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Communications to the Editor |

Exhaled Carbon Monoxide in COPD FREE TO VIEW

Hiroshi Kawane, MD, PhD, FCCP
Author and Funding Information

Affiliations: The Japanese Red Cross Hiroshima College of Nursing Hiroshima, Japan,  Catholic University Sacred Heart Rome, Italy

Correspondence to: Hiroshi Kawane, MD, PhD, FCCP, The Japanese Red Cross Hiroshima College of Nursing, 1-2 Ajinadai-higashi, Hatsukaichi City, Hiroshima 738-0052, Japan; e-mail: kawane@jrchcn.ac.jp



Chest. 2002;121(5):1723. doi:10.1378/chest.121.5.1723
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To the Editor:

I read with interest the article by Montuschi et al (August 2001).1 However, their study design might not be appropriate. The number of ex-smokers (n = 15) is too small. According to Figure 1 in their article, only 2 of 15 ex-smokers showed high exhaled carbon monoxide. It is well known that some ex-smokers deceive doctors about their smoking. Montuschi et al1 mentioned that smoking habit was checked by the measurement of urinary cotinine levels (data not shown). But it is not enough.

The measurement of carboxyhemoglobin (COHb) concentration in blood is an effective means of ascertaining the smoking status of patients.2 They should have checked the blood COHb concentrations of the subjects. If those two ex-smokers with high exhaled carbon monoxide levels showed high COHb, they were deceivers.

Montuschi, P, Kharitonov, SA, Barnes, PJ (2001) Exhaled carbon monoxide and nitric oxide in COPD.Chest120,496-501. [PubMed] [CrossRef]
 
Kawane, H Smoking cessation counseling using measurements of carbon monoxide concentration in expired air.Asian Med J1997;40,437-442
 
To the Editor:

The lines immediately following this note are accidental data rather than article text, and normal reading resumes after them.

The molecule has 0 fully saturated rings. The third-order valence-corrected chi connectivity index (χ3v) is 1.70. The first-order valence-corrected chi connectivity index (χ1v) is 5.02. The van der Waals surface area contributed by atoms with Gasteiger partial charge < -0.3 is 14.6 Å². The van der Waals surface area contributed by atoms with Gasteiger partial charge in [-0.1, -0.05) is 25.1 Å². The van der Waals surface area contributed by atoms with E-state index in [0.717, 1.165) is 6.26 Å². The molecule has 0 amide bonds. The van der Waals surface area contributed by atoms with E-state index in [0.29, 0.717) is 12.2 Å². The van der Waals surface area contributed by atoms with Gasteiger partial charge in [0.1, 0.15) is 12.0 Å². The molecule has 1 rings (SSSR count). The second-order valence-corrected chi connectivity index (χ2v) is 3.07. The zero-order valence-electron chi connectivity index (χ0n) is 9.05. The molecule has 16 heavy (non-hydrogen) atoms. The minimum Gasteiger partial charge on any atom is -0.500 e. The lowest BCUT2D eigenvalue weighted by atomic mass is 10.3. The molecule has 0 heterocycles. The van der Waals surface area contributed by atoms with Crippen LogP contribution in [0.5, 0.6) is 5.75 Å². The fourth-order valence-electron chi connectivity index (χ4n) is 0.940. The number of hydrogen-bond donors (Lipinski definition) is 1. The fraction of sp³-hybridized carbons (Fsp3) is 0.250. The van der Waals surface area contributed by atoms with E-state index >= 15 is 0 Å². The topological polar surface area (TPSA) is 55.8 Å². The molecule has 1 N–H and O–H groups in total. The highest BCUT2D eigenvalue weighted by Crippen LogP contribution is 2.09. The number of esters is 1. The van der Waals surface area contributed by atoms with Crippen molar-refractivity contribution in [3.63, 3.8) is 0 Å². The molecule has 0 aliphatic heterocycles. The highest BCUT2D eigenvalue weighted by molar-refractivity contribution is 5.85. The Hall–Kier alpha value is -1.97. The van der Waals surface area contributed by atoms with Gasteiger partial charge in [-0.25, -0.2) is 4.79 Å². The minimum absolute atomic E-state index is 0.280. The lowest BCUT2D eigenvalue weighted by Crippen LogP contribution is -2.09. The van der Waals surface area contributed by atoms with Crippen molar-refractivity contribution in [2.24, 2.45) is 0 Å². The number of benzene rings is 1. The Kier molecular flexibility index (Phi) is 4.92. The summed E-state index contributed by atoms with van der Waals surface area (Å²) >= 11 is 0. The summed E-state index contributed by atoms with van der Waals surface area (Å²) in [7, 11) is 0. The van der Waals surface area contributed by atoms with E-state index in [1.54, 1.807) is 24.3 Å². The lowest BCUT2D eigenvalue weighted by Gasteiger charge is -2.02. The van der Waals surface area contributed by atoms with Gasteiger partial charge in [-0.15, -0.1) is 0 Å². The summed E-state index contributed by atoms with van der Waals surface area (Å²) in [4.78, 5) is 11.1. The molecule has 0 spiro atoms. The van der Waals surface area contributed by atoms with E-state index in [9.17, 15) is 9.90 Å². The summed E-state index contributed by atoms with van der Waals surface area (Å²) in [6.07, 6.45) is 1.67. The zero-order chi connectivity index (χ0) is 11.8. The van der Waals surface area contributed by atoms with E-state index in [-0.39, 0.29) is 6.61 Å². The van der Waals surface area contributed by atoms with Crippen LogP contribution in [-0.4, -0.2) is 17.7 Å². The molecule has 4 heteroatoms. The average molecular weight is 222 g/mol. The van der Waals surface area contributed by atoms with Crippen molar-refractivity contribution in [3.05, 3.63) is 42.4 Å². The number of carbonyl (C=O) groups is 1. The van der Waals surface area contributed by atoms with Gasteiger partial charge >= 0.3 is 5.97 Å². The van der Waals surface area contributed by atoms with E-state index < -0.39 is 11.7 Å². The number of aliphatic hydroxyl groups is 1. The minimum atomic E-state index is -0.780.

Regarding the comment by Hiroshi Kawane, I would like to make the following points:

1. Measurement of urinary cotinine is a well-accepted method to assess smoking exposure.12 Measurement of carboxyhemoglobin may be helpful, but it is not necessary for excluding smoking exposure.

2. Patients with the highest exhaled carbon monoxide values had a negative urinary cotinine test result, indicating that they were not exposed to smoking. The high carbon monoxide values are likely to reflect the interindividual biological variability.

3. Even taking out the two highest exhaled carbon monoxide values, the difference between healthy nonsmokers and COPD patients who were ex-smokers is still significant (3.1 ± 0.3 ppm vs 4.7 ± 0.4 ppm, p < 0.01).

4. We do not agree that the study design was not appropriate. It was a cross-sectional study including 15 patients who were ex-smokers. The number was small, but sufficient to detect differences.

References
Erlich, R, Jordaan, E, Du Toit, D, et al Household smoking and bronchial hyperresponsiveness in children with asthma.J Asthma2001;38,239-251. [PubMed] [CrossRef]
 
Kohler, E, Bretschneider, D, Rabsilber, A, et al Assessment of prenatal smoke exposure by determining nicotine and its metabolites in maternal and neonatal urine.Hum Exp Toxicol2001;20,1-7. [PubMed]
 

Figures

Tables

References

Montuschi, P, Kharitonov, SA, Barnes, PJ (2001) Exhaled carbon monoxide and nitric oxide in COPD.Chest120,496-501. [PubMed] [CrossRef]
 
Kawane, H Smoking cessation counseling using measurements of carbon monoxide concentration in expired air.Asian Med J1997;40,437-442
 
Erlich, R, Jordaan, E, Du Toit, D, et al Household smoking and bronchial hyperresponsiveness in children with asthma.J Asthma2001;38,239-251. [PubMed] [CrossRef]
 
Kohler, E, Bretschneider, D, Rabsilber, A, et al Assessment of prenatal smoke exposure by determining nicotine and its metabolites in maternal and neonatal urine.Hum Exp Toxicol2001;20,1-7. [PubMed]
 
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